Peru woke up Thursday to a climate of uncertainty after the brief coup carried out by Pedro Castillo which ended with his arrest and imprisonment. The baton is now in the hands of his deputy and successor, the current president Dina Boluarte, at the helm of a country that has been sinking for years into a deep institutional crisis.
The newspaper The Republic de Lima slipped on the morning of this Thursday, the day of the Immaculate Conception, that “while the new government is being established and the conformation of his cabinet is known, there remains uncertainty about the position that the new president will develop on various points that are transcendent for the government”.
Since 2016, there have been six presidents in Peru of the Republic and three Parliaments. The challenges, according to the Peruvian newspaper in the editorial of the day, are the return of politics instead of bargaining under the table, ora political reform by the Executive to avoid permanent instability, e a minimum agenda for consensus and the response to the requests of the country that seeks transparency and attention to the common good.
In the uncertainty of his first day in office, Boluarte asked for the time a truce to the opposition to overcome the earthquake of the last few hours.
Form the toilet and survive
Boluarte, a 60-year-old lawyer, must first settle for the next few hours his first ministerial cabinet, what will it allow take the pulse of your government’s direction and glimpse her chances of surviving the political storm that dogged her from parliament into opposition hands.
After a succession of announcements that shook Peru’s institutions in a few hours, Boluarte was sworn in as the country’s first female president and made it clear that he aspires to complete the entire perioduntil July 2026.
Your initial decisions it will be essential to find out if he will achieve that goal, or if he will have to resign himself to step aside and call for an early general election.
In his first words as head of the Peruvian government, called for “national unity” and urged that ideologies be put aside, in a tacit allusion to the confrontation that marked the relationship between Castillo’s left-wing government and the right-dominated Congress.
After he winked at the Organization of American States (Oas): “I make a very specific request to the national representation, I ask for a political truce to install a government of national unity”.
In early December, an OAS mission monitoring the Peruvian political crisis he had asked for a 100-day truce between the Executive and the Legislative which has never happened.
Peru experienced dizzying hours on Wednesday that ended with Castillo stopped at night in a police base east of Lima, accused in flagrante delicto of the crime of rebellion.
Just before Congress debated its third attempt to remove the president from power in 16 months, he denounced he was the target of “an all-out attack” by parliament, announced its disbandment and curfew, and said he would rule by decree. He also said he will call for snap elections to form a constituent parliament that drafts a new Magna Carta to end the string of presidential dismissals prevailing in the country.
However, the military and the police they didn’t support itand Congress ignored his decision and proceeded to remove him.
Since he took over the presidency in July 2021, Castillo lived under siege from Congress and the prosecutionwho accuses him of directing an alleged “criminal organization” that distributes public contracts in exchange for money.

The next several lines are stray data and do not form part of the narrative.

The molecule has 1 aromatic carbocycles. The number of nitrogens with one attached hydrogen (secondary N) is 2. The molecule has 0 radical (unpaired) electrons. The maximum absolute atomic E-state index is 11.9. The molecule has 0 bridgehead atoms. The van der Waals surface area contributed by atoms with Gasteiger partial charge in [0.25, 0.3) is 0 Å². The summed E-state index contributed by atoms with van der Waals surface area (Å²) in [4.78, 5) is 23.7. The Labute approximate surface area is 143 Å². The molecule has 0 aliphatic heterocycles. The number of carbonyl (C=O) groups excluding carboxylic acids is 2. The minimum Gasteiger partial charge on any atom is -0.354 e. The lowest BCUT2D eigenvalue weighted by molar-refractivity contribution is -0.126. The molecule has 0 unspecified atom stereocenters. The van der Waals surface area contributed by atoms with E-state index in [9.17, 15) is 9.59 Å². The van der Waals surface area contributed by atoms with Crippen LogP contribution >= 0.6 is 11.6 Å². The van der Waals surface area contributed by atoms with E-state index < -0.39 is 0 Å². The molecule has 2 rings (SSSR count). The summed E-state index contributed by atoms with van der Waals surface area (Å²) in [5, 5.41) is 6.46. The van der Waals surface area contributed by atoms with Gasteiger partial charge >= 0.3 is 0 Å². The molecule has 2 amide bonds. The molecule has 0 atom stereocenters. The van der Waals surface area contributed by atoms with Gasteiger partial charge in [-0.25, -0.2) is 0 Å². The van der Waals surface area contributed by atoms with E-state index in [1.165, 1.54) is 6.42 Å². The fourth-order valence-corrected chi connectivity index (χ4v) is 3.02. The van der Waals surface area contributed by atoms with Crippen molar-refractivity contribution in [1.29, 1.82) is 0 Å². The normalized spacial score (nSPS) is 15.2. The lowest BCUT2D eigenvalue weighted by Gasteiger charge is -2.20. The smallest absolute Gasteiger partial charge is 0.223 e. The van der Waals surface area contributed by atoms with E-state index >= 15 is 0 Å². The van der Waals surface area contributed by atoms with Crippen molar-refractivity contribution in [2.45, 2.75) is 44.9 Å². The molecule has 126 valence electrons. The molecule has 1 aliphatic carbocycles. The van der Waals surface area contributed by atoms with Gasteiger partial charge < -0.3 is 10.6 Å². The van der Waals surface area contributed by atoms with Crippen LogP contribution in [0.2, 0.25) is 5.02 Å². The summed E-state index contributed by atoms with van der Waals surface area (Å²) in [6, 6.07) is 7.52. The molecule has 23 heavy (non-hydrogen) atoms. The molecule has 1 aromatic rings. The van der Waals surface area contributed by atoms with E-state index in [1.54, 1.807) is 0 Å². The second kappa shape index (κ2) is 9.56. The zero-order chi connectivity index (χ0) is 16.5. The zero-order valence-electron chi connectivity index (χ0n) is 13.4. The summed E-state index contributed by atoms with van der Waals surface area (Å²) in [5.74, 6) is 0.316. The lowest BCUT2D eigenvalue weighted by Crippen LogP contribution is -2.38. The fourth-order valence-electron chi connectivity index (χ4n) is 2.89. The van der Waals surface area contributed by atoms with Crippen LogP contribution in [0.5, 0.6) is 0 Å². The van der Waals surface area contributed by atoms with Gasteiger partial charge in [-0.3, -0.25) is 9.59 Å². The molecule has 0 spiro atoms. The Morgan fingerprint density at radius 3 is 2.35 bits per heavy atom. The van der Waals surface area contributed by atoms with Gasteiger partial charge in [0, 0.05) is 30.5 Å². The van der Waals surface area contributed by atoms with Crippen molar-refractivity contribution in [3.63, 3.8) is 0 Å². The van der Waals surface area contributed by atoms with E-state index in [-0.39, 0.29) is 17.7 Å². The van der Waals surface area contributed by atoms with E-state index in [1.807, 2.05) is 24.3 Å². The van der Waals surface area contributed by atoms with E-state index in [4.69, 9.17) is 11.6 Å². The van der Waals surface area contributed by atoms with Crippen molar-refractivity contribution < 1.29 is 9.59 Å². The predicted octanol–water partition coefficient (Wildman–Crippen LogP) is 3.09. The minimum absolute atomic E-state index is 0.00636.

The departure of the left, which had a 70% rejection according to recent polls, it was approved with 101 votes out of a total of 130 deputies.
After the removal, US State Department spokesman Ned Price was quick to call him “former president” and considered that the Peruvian congressmen took “corrective measures” according to democratic rules.
Countries from across the region, as well as Spain, have invited respect the rule of law and democracy in Peru.
The European Union (EU), through its office in Lima, has expressed its support for the “political, democratic and peaceful solution adopted by the Peruvian institutions” and has invited “all sectors to engage in a dialogue that guarantees stability” , according to a statement.
Without own bench in Congress, he confronts Boluarte a fragile situation very similar to what the then president Martín Vizcarra lived between 2018 and 2020, who ended up losing his office.
“He doesn’t have a bench in Congress, she is alone“Former President Ollanta Humala warned in statements on Canal N television on Wednesday evening.
“He doesn’t have the tools to govern, he has to call snap elections, he can resign so that the president of Congress can take office and snap the election,” added Humala, who governed from 2011 to 2016.
The former president showed skeptical on the future of the Boluarte government.
“Today is a truce that it will last a month or maybe morebut then the great problems of the country come upon him,” he added.
“We hope the president appoints a cabinet broad basea great cabinet and we all need to make things work well,” right-wing leader Keiko Fujimori tweeted.
The daughter of former president Alberto Fujimori (1990-2000) has ensured that her party, Fuerza Popular, the first minority in Congress, will support the new president.
Boluarte could face Congress’s enormous discredit due to corruption scandals, which led him to have an 86% disapproval rate in polls.
Clarín writing with information from the Republic and AFP
Mark Jones is a world traveler and journalist for News Rebeat. With a curious mind and a love of adventure, Mark brings a unique perspective to the latest global events and provides in-depth and thought-provoking coverage of the world at large.